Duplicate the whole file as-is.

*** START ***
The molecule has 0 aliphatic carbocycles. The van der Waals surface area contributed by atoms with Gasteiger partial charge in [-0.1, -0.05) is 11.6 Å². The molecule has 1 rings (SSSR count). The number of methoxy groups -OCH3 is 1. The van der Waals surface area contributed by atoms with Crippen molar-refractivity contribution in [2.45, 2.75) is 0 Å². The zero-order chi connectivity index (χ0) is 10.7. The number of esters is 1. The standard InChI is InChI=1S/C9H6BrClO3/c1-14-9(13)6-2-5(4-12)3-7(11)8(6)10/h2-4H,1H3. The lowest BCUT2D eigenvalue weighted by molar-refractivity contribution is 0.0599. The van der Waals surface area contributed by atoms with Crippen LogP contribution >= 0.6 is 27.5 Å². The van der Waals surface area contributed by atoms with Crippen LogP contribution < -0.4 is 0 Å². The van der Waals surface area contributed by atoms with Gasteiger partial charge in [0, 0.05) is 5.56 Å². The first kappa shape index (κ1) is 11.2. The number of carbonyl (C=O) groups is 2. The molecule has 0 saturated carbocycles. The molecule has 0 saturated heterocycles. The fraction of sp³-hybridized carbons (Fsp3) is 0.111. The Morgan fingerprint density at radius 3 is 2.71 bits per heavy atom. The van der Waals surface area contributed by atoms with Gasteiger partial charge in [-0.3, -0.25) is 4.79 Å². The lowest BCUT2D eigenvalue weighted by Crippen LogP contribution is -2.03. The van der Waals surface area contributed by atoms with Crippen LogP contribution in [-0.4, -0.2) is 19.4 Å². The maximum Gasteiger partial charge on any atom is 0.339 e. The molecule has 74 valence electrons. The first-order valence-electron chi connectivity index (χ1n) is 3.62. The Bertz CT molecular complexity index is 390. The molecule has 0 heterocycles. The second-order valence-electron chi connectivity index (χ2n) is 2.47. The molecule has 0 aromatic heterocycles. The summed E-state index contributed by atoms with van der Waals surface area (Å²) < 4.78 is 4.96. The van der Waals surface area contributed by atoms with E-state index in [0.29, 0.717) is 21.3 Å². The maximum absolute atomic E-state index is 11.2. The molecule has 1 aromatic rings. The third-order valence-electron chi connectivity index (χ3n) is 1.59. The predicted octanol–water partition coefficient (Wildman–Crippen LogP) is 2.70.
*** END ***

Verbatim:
The molecule has 0 aliphatic carbocycles. The van der Waals surface area contributed by atoms with Gasteiger partial charge in [-0.1, -0.05) is 11.6 Å². The molecule has 1 rings (SSSR count). The number of methoxy groups -OCH3 is 1. The van der Waals surface area contributed by atoms with Crippen molar-refractivity contribution in [2.45, 2.75) is 0 Å². The zero-order chi connectivity index (χ0) is 10.7. The number of esters is 1. The standard InChI is InChI=1S/C9H6BrClO3/c1-14-9(13)6-2-5(4-12)3-7(11)8(6)10/h2-4H,1H3. The lowest BCUT2D eigenvalue weighted by molar-refractivity contribution is 0.0599. The van der Waals surface area contributed by atoms with Crippen LogP contribution >= 0.6 is 27.5 Å². The van der Waals surface area contributed by atoms with Crippen LogP contribution < -0.4 is 0 Å². The van der Waals surface area contributed by atoms with Gasteiger partial charge in [0, 0.05) is 5.56 Å². The first kappa shape index (κ1) is 11.2. The number of carbonyl (C=O) groups is 2. The molecule has 0 saturated carbocycles. The molecule has 0 saturated heterocycles. The fraction of sp³-hybridized carbons (Fsp3) is 0.111. The Morgan fingerprint density at radius 3 is 2.71 bits per heavy atom. The van der Waals surface area contributed by atoms with Gasteiger partial charge in [-0.3, -0.25) is 4.79 Å². The lowest BCUT2D eigenvalue weighted by Crippen LogP contribution is -2.03. The van der Waals surface area contributed by atoms with Crippen LogP contribution in [-0.4, -0.2) is 19.4 Å². The maximum Gasteiger partial charge on any atom is 0.339 e. The molecule has 74 valence electrons. The first-order valence-electron chi connectivity index (χ1n) is 3.62. The Bertz CT molecular complexity index is 390. The molecule has 0 heterocycles. The second-order valence-electron chi connectivity index (χ2n) is 2.47. The molecule has 0 aromatic heterocycles. The summed E-state index contributed by atoms with van der Waals surface area (Å²) < 4.78 is 4.96. The van der Waals surface area contributed by atoms with E-state index in [0.29, 0.717) is 21.3 Å². The maximum absolute atomic E-state index is 11.2. The molecule has 1 aromatic rings. The third-order valence-electron chi connectivity index (χ3n) is 1.59. The predicted octanol–water partition coefficient (Wildman–Crippen LogP) is 2.70.